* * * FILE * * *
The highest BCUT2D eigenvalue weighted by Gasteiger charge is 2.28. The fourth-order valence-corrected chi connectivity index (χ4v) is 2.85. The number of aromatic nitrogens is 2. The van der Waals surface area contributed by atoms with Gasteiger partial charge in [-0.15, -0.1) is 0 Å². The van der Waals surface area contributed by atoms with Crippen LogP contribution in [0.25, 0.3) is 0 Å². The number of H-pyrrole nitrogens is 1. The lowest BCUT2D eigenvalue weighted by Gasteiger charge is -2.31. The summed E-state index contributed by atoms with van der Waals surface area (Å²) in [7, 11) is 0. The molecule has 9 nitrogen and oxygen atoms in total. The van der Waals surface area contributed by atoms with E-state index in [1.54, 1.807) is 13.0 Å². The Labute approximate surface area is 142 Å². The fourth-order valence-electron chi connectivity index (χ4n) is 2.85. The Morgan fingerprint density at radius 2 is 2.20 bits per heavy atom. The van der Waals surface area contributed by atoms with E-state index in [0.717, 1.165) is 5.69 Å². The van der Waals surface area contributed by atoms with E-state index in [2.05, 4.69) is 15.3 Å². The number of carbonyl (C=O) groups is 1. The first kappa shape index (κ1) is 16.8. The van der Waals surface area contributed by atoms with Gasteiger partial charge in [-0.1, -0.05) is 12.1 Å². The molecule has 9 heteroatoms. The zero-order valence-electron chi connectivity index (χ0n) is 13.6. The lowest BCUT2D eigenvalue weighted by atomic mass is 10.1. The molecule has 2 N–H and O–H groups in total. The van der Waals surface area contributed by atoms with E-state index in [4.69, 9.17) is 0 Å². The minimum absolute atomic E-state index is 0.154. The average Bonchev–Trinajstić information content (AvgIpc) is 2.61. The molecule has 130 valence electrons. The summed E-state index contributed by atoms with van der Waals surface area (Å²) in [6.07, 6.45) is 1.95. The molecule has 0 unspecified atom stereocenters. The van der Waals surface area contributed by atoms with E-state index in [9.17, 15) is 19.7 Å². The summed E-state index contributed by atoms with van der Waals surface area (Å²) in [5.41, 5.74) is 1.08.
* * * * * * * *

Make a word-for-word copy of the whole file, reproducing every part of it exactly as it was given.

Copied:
The highest BCUT2D eigenvalue weighted by Gasteiger charge is 2.28. The fourth-order valence-corrected chi connectivity index (χ4v) is 2.85. The number of aromatic nitrogens is 2. The van der Waals surface area contributed by atoms with Gasteiger partial charge in [-0.15, -0.1) is 0 Å². The van der Waals surface area contributed by atoms with Crippen LogP contribution in [0.25, 0.3) is 0 Å². The number of H-pyrrole nitrogens is 1. The lowest BCUT2D eigenvalue weighted by Gasteiger charge is -2.31. The summed E-state index contributed by atoms with van der Waals surface area (Å²) in [7, 11) is 0. The molecule has 9 nitrogen and oxygen atoms in total. The van der Waals surface area contributed by atoms with E-state index in [1.54, 1.807) is 13.0 Å². The Labute approximate surface area is 142 Å². The fourth-order valence-electron chi connectivity index (χ4n) is 2.85. The Morgan fingerprint density at radius 2 is 2.20 bits per heavy atom. The van der Waals surface area contributed by atoms with E-state index in [0.717, 1.165) is 5.69 Å². The van der Waals surface area contributed by atoms with E-state index in [2.05, 4.69) is 15.3 Å². The number of carbonyl (C=O) groups is 1. The first kappa shape index (κ1) is 16.8. The van der Waals surface area contributed by atoms with Gasteiger partial charge in [-0.1, -0.05) is 12.1 Å². The molecule has 9 heteroatoms. The zero-order valence-electron chi connectivity index (χ0n) is 13.6. The lowest BCUT2D eigenvalue weighted by atomic mass is 10.1. The molecule has 2 N–H and O–H groups in total. The van der Waals surface area contributed by atoms with E-state index in [4.69, 9.17) is 0 Å². The minimum absolute atomic E-state index is 0.154. The average Bonchev–Trinajstić information content (AvgIpc) is 2.61. The molecule has 130 valence electrons. The summed E-state index contributed by atoms with van der Waals surface area (Å²) in [6.07, 6.45) is 1.95. The molecule has 0 unspecified atom stereocenters. The van der Waals surface area contributed by atoms with E-state index in [9.17, 15) is 19.7 Å². The summed E-state index contributed by atoms with van der Waals surface area (Å²) in [5.41, 5.74) is 1.08.